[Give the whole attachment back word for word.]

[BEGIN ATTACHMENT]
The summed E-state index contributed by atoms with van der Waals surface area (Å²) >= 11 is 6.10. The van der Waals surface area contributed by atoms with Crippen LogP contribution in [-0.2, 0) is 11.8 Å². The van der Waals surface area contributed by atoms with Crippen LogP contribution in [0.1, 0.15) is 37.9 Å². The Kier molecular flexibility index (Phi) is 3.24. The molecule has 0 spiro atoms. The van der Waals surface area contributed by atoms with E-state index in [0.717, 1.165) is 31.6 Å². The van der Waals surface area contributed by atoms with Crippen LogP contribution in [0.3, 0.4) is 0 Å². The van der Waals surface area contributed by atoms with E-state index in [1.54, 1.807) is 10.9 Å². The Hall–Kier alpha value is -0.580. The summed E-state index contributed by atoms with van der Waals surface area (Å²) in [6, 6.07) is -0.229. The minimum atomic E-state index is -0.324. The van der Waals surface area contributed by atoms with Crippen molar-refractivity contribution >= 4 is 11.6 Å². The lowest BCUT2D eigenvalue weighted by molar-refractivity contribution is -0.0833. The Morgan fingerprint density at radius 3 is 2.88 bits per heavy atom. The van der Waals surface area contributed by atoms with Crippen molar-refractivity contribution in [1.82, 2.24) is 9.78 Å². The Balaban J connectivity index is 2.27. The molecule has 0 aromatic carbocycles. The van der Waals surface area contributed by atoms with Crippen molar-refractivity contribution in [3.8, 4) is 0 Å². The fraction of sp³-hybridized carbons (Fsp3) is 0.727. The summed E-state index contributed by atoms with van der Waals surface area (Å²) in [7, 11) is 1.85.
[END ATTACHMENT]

The summed E-state index contributed by atoms with van der Waals surface area (Å²) >= 11 is 6.10. The van der Waals surface area contributed by atoms with Crippen LogP contribution in [-0.2, 0) is 11.8 Å². The van der Waals surface area contributed by atoms with Crippen LogP contribution in [0.1, 0.15) is 37.9 Å². The Kier molecular flexibility index (Phi) is 3.24. The molecule has 0 spiro atoms. The van der Waals surface area contributed by atoms with E-state index in [0.717, 1.165) is 31.6 Å². The van der Waals surface area contributed by atoms with Crippen LogP contribution in [0.3, 0.4) is 0 Å². The van der Waals surface area contributed by atoms with E-state index in [1.54, 1.807) is 10.9 Å². The Hall–Kier alpha value is -0.580. The summed E-state index contributed by atoms with van der Waals surface area (Å²) in [6, 6.07) is -0.229. The minimum atomic E-state index is -0.324. The van der Waals surface area contributed by atoms with Crippen molar-refractivity contribution >= 4 is 11.6 Å². The lowest BCUT2D eigenvalue weighted by molar-refractivity contribution is -0.0833. The Morgan fingerprint density at radius 3 is 2.88 bits per heavy atom. The van der Waals surface area contributed by atoms with Crippen molar-refractivity contribution in [1.82, 2.24) is 9.78 Å². The Balaban J connectivity index is 2.27. The molecule has 0 aromatic carbocycles. The van der Waals surface area contributed by atoms with Crippen molar-refractivity contribution in [3.8, 4) is 0 Å². The fraction of sp³-hybridized carbons (Fsp3) is 0.727. The summed E-state index contributed by atoms with van der Waals surface area (Å²) in [7, 11) is 1.85.